As businesses across the country begin reopening, employers must consider ways to reduce the chance of spreading COVID-19 among their returning workers and customers. How easily a virus spreads from person-to-person can vary. Some viruses are highly contagious, like measles, while other viruses do not spread as easily. Another factor is whether the spread is sustained, which means it goes from person-to-person without stopping. The virus that causes COVID-19 is spreading very easily and sustainably between people.
Businesses and employers can prevent and slow the spread of COVID-19 within the workplace. Employers should respond in a way that takes into account the level of disease transmission in their communities and revise their business response plans as needed. Employers should follow the Centers for Disease Control and Prevention (CDC) Guidelines as part of resuming business operations. Business operation decisions should be based on both the level of disease transmission in the community and your readiness to protect the safety and health of your employees and customers.
For the country to take the threat of COVID-19 seriously, the owners and managers of sites must consider serious measures to combat the further spread of the virus. These measures may include screening visitors about their symptoms, recent travel and even conducting daily temperature and respiratory symptom screening of visitors for localities suffering severe outbreaks. Any information collected from visitors during these screenings should be kept confidential.
Common screening mechanisms include written questionnaires and temperature checks. Employees may also visually inspect employees or require employees to “self-report” COVID-19 symptoms. Whatever screening technique is used, it is important to clearly explain in writing to employees:
- The specific screening process you will utilize
- General benchmarks for passing the screenings (i.e. Must have a temperature below 100.4ºF)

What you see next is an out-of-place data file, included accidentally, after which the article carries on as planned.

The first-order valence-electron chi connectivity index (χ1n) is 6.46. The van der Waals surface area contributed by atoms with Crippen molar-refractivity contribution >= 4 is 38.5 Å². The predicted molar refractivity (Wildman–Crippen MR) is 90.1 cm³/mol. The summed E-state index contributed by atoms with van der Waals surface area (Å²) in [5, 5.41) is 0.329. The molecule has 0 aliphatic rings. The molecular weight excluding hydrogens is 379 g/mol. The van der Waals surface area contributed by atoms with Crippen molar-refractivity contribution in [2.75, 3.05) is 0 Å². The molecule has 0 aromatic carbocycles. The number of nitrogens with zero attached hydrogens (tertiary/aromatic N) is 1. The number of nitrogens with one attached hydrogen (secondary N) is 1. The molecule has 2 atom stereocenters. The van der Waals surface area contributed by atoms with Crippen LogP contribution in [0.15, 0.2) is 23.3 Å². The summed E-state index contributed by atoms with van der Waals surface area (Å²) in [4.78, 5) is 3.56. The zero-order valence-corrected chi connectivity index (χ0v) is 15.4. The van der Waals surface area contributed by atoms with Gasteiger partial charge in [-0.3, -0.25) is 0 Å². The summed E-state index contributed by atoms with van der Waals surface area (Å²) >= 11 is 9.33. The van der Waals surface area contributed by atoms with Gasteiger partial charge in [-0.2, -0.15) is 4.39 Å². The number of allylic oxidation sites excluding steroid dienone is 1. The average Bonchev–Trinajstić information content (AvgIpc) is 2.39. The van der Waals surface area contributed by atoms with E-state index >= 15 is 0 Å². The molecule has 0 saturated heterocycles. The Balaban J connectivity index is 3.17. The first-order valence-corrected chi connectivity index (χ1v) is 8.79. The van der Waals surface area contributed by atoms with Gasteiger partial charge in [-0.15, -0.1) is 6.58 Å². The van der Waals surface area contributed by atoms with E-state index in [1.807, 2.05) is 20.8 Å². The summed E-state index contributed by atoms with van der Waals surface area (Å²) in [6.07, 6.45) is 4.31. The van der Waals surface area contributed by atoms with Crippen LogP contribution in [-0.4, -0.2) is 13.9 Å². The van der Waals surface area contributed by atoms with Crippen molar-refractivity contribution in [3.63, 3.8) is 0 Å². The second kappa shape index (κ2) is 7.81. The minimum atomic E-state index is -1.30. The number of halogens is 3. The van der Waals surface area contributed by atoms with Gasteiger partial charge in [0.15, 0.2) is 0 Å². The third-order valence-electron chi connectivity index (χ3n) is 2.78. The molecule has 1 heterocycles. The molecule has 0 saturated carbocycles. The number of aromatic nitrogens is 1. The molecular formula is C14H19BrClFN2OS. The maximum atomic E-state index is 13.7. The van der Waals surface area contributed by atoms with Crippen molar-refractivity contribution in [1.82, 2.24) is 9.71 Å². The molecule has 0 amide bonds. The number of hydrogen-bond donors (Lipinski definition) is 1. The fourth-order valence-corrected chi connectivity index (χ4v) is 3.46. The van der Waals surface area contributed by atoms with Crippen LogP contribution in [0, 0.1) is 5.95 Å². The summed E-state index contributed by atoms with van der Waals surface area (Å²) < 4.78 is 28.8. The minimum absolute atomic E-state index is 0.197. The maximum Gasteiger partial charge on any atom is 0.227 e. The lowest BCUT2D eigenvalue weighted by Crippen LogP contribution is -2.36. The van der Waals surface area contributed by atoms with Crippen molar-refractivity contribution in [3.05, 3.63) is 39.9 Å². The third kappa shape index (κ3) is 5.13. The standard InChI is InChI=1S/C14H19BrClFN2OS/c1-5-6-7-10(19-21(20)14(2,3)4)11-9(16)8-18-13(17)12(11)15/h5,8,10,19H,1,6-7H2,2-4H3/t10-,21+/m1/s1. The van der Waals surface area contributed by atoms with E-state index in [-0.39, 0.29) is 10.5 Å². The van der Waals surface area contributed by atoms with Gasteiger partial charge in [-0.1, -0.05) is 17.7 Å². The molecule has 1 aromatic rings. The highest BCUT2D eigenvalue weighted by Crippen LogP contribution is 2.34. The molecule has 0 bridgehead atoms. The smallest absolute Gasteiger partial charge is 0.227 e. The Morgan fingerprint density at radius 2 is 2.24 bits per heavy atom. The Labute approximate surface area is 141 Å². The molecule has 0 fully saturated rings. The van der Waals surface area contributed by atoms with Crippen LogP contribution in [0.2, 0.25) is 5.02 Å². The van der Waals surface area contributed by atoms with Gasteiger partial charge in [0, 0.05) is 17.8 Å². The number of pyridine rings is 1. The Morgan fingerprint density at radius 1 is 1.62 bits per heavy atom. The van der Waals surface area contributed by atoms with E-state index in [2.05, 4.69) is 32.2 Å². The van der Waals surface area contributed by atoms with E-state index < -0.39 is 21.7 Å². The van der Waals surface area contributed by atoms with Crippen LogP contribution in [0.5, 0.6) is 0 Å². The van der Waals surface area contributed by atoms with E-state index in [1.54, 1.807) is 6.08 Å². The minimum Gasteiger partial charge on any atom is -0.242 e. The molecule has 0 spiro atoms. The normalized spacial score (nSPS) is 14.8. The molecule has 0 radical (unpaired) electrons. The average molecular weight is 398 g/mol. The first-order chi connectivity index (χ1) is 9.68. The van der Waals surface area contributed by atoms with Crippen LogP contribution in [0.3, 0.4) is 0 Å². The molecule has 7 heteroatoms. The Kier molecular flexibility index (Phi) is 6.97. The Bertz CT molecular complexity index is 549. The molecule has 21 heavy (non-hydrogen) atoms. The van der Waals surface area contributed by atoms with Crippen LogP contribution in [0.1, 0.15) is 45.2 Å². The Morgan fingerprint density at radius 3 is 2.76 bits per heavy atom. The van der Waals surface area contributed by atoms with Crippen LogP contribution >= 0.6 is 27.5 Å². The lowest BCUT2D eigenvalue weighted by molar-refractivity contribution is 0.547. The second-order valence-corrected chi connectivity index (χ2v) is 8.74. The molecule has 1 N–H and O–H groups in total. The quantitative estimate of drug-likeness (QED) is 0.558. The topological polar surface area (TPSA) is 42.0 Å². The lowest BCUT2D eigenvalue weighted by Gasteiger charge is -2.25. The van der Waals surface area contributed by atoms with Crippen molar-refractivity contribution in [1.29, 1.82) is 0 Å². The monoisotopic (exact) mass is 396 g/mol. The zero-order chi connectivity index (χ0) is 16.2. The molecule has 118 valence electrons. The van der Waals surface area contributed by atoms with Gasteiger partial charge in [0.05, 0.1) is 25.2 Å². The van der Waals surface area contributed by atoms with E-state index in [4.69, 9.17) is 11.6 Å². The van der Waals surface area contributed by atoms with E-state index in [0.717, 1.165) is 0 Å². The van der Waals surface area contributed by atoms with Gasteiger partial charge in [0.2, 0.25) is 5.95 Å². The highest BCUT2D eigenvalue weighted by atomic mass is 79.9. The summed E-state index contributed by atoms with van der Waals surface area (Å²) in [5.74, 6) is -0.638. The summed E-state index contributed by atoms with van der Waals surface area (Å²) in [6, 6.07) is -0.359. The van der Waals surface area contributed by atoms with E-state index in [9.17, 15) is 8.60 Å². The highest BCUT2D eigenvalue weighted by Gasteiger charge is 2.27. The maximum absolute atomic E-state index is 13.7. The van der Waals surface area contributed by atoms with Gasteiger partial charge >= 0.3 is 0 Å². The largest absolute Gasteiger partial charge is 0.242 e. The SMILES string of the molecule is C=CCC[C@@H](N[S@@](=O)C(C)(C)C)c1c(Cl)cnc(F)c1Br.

- Your expectations around your employees’ compliance with your process and any consequences for a refusal to participate
- How you will protect employee privacy
- Consequences of an unsuccessful screen (i.e. Being sent home from the workplace)
DrOwl will now be providing a groundbreaking solution to this issue, with a platform that electronically screens and tracks everyone who enters businesses, facilities, and nursing homes, creating an electronic tracking of all employees and visitor activity in real-time.
This free screening and monitoring tool allows businesses to screen their employees, vendors, and (if they so choose) their customers, in order to keep their workforces and facilities as safe as possible during the difficult period. Although nothing is foolproof, good methods of screening can help keep everyone stays safe and may reduce a business’s potential liability from any exposure or outbreak at their facility.
“DrOwl created this screening tool with the intent of helping organizations screen people coming into their facilities to potentially save lives”, said Arvind Raichur, CEO, and Co-Founder of DrOwl. “We understand the severity of COVID-19 and wanted to do our part in helping provide resources to help our community and those around the nation during this trying time. The electronic screening tool in DrOwl can play a critical role in helping give businesses the ability to screen people who may have COVID-19 so that they will not infect more people.”
DrOwl provides a tool to electronically screen and track everyone who enters an organization, by creating electronic tracking of the employees and visitor activity in real-time. Enabling businesses to screen people and help to keep their workforces and facilities as safe as possible. Using the DrOwl app or a webpage customized to each facility, each employee, visitor, or vendor is asked questions such as “have you had flu-like symptoms in the last 14 days.” Each organization can customize the questions they would like to ask.
Organizations also get an electronic log of each person and how they answered the screening questions, so that visitors who could potentially put others at risk based on their answers to the screener questions, would then be given a customized message from the organization. So, if for example, a visitor answers that they have a fever, they could be instructed to leave the facility and to get a COVID-19 test.
Now a global pandemic, people all over the world have questions about COVID-19; specifically, how it can be controlled and what the risk is to individuals. More than ever, technological medical solutions can be used to help mitigate the spread and manage the fear and anxiety surrounding this illness. As businesses and public spaces begin to reopen, having screening and monitoring systems in place can help reduce the effects of a possible “second wave” of the coronavirus.